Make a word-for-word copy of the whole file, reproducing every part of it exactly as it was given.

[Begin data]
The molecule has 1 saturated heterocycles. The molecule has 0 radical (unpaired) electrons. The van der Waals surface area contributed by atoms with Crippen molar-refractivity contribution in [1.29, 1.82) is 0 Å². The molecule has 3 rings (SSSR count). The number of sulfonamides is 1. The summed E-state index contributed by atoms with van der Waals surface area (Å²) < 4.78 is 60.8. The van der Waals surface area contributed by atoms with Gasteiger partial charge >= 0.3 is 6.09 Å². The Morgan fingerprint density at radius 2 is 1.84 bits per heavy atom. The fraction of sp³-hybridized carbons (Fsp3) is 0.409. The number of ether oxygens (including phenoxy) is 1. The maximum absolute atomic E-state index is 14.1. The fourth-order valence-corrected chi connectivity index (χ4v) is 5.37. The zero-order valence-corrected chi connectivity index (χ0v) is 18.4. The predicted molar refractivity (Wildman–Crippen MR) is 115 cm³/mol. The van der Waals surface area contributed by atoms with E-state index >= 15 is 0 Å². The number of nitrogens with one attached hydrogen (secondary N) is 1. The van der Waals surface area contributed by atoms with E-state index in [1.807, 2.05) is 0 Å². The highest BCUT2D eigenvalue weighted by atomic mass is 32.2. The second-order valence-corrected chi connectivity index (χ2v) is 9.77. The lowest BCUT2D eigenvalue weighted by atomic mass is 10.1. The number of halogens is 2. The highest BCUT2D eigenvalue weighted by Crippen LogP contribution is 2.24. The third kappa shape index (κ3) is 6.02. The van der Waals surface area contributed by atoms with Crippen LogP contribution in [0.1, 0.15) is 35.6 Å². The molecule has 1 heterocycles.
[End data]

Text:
The molecule has 1 saturated heterocycles. The molecule has 0 radical (unpaired) electrons. The van der Waals surface area contributed by atoms with Crippen molar-refractivity contribution in [1.29, 1.82) is 0 Å². The molecule has 3 rings (SSSR count). The number of sulfonamides is 1. The summed E-state index contributed by atoms with van der Waals surface area (Å²) < 4.78 is 60.8. The van der Waals surface area contributed by atoms with Gasteiger partial charge >= 0.3 is 6.09 Å². The Morgan fingerprint density at radius 2 is 1.84 bits per heavy atom. The fraction of sp³-hybridized carbons (Fsp3) is 0.409. The number of ether oxygens (including phenoxy) is 1. The maximum absolute atomic E-state index is 14.1. The fourth-order valence-corrected chi connectivity index (χ4v) is 5.37. The zero-order valence-corrected chi connectivity index (χ0v) is 18.4. The predicted molar refractivity (Wildman–Crippen MR) is 115 cm³/mol. The van der Waals surface area contributed by atoms with E-state index >= 15 is 0 Å². The number of nitrogens with one attached hydrogen (secondary N) is 1. The van der Waals surface area contributed by atoms with E-state index in [1.807, 2.05) is 0 Å². The highest BCUT2D eigenvalue weighted by atomic mass is 32.2. The second-order valence-corrected chi connectivity index (χ2v) is 9.77. The lowest BCUT2D eigenvalue weighted by atomic mass is 10.1. The number of halogens is 2. The highest BCUT2D eigenvalue weighted by Crippen LogP contribution is 2.24. The third kappa shape index (κ3) is 6.02. The van der Waals surface area contributed by atoms with Crippen LogP contribution in [0.1, 0.15) is 35.6 Å². The molecule has 1 heterocycles.